Drought conditions show no easing over the Southern Plains, the southwestern Midwest and Delta going into the rest of this summer and the first half of the fall season. That was a big takeaway from the National Oceanic and Atmospheric Administration (NOAA) monthly climate summary and outlook call Thursday, July 19.
"In the drought outlook, we are calling for development or enhancement in the Southern Plains, the (southern) Midwest and the Delta, along with the Pacific Northwest," said NOAA forecaster Matthew Rosencrans. "There is also a strong signal for drought in the Pacific Northwest."
Ongoing or developing drought goes along with a year-long lack of precipitation in Missouri and Kansas. "In the NOAA North Central region, there has been a big precipitation gradient between wet north and very dry south," said Nebraska state climatologist Martha Shulski. "There has been soil water degradation in Kansas, Colorado and Missouri." Northern Missouri and northeastern Kansas are in severe to extreme drought on the U.S. Drought Monitor.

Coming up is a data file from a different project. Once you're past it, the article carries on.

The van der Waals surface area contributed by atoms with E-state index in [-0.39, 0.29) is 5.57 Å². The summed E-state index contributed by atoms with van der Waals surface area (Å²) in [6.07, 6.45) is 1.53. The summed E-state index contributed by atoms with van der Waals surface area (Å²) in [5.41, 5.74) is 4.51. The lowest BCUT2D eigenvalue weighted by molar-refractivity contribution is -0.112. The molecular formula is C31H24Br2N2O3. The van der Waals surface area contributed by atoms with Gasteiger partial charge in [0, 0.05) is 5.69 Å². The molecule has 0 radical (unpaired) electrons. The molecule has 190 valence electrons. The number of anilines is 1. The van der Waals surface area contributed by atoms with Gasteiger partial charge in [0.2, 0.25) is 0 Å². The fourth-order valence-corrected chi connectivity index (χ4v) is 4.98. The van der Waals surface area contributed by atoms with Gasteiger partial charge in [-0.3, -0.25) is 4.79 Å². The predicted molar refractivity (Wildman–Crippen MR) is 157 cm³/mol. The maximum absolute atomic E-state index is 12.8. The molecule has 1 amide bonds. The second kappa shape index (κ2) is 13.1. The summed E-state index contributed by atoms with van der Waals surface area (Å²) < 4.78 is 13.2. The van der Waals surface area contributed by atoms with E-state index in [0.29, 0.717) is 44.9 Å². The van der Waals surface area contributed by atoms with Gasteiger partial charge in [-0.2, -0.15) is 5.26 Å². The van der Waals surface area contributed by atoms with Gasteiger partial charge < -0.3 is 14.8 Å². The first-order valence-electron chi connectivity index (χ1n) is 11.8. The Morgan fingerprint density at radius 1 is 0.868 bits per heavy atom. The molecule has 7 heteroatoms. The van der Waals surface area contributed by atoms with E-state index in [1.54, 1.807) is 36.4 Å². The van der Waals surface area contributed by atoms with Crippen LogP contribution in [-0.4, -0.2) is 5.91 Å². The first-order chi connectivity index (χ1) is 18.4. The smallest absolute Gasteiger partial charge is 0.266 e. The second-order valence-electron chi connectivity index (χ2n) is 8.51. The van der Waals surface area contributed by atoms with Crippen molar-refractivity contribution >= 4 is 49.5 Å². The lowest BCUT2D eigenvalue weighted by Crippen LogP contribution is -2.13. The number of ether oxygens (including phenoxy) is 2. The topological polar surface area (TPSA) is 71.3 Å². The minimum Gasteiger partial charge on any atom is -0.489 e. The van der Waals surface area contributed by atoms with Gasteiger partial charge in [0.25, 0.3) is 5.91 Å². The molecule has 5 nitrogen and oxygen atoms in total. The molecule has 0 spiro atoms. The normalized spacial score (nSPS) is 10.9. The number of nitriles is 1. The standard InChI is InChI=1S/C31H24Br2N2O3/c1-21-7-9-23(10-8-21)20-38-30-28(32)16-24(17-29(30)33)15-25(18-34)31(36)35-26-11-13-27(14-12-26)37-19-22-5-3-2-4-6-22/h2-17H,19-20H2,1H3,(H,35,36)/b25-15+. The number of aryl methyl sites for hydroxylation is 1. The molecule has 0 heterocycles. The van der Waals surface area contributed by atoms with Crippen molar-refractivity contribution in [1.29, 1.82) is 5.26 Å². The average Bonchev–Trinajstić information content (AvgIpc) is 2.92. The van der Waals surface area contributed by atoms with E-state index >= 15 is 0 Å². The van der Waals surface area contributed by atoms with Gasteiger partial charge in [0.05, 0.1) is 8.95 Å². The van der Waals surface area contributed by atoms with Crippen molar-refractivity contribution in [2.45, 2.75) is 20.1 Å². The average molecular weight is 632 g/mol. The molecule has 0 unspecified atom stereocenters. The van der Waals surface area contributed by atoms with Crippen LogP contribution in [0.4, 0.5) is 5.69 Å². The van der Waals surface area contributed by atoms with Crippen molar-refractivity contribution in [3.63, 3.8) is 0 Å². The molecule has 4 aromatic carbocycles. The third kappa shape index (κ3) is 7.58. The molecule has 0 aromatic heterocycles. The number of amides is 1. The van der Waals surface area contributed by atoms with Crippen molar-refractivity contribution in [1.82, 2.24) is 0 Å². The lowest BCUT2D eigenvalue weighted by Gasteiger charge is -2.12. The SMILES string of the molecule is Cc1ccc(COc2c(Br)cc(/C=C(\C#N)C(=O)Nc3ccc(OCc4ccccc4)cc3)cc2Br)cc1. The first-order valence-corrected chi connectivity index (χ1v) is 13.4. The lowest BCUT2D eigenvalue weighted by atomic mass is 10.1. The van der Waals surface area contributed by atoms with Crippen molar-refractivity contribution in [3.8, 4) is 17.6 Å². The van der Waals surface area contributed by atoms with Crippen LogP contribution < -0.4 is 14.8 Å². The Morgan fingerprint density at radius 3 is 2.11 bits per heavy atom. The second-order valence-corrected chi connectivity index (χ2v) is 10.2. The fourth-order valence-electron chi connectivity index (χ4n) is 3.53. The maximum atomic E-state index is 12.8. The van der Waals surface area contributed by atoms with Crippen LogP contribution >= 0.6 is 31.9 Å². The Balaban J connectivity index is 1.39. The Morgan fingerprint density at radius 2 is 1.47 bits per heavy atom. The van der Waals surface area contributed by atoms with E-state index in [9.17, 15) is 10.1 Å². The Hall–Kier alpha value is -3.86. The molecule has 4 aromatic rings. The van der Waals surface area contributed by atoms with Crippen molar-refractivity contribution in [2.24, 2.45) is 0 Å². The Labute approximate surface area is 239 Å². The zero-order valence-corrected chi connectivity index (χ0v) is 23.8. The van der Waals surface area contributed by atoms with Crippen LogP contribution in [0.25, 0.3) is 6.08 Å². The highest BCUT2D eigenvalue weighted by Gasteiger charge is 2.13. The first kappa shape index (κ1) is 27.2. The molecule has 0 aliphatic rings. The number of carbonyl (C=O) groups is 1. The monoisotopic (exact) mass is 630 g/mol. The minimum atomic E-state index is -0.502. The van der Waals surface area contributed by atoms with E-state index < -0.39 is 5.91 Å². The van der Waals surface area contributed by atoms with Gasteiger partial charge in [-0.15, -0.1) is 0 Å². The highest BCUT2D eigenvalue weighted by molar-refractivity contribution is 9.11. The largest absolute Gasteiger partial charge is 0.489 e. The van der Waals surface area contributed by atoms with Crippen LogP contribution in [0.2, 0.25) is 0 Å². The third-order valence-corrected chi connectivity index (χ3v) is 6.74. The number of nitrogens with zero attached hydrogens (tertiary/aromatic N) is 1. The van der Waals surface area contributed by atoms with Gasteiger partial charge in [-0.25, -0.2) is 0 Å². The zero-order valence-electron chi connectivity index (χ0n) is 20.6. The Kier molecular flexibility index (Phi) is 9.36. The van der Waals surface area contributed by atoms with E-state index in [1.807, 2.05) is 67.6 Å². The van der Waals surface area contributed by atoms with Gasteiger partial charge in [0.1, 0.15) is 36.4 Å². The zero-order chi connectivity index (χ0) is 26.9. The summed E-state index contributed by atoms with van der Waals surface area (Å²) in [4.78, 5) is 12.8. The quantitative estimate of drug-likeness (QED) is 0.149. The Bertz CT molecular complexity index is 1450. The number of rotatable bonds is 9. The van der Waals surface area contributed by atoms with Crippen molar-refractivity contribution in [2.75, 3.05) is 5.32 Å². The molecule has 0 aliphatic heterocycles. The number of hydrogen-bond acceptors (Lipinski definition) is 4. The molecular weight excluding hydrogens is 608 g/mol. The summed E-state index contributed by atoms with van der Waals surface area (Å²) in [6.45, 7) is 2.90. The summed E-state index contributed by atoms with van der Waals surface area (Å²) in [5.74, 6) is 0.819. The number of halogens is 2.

Meanwhile, drought that has notably intensified in Texas and the Delta is indicated to either continue or get worse. El Nino may form in the Pacific Ocean, but any resulting precipitation benefit for the Southern Plains will take well into winter to develop. The northwestern U.S. has drought indicated to intensify as well. The Northwest already has anywhere from Abnormal Dryness to Severe Drought according to the U.S. Drought Monitor.
Drought may actually ease a bit in the southwestern U.S. The NOAA forecast calls for some drought improvement. In this region, anything better than exceptional drought would be welcome. This prospect, in part, is tied to a potential El Nino tie-in.
"Late (summer) season tropical cyclones with El Nino activity may bring some hurricane moisture into the Southwest," said NOAA forecaster Matthew Rosencrans. "Also, the hotter temperatures over the southwestern U.S. may enhance the southwest monsoon activity."
Nebraska state climatologist Martha Shulski concurred with Rosencrans in this assessment. "Given the combination of increased warmth as well as dryness, that's what's driving the seasonal outlook. The good thing is that in Colorado, there is some easing or even ending of drought conditions," Shulski said. "Farther into October-November-December, with El Nino developing, we are seeing a better chance for above-normal precipitation in the southern and southwestern U.S."
The drought scenario is consistent with indicators tracked by DTN. Eastern Pacific sea surface temperatures, in particular, are showing a slight trend to warmer values, with El Nino threshold likely during the mid-to-late-autumn time frame.
Bryce Anderson can be reached at firstname.lastname@example.org
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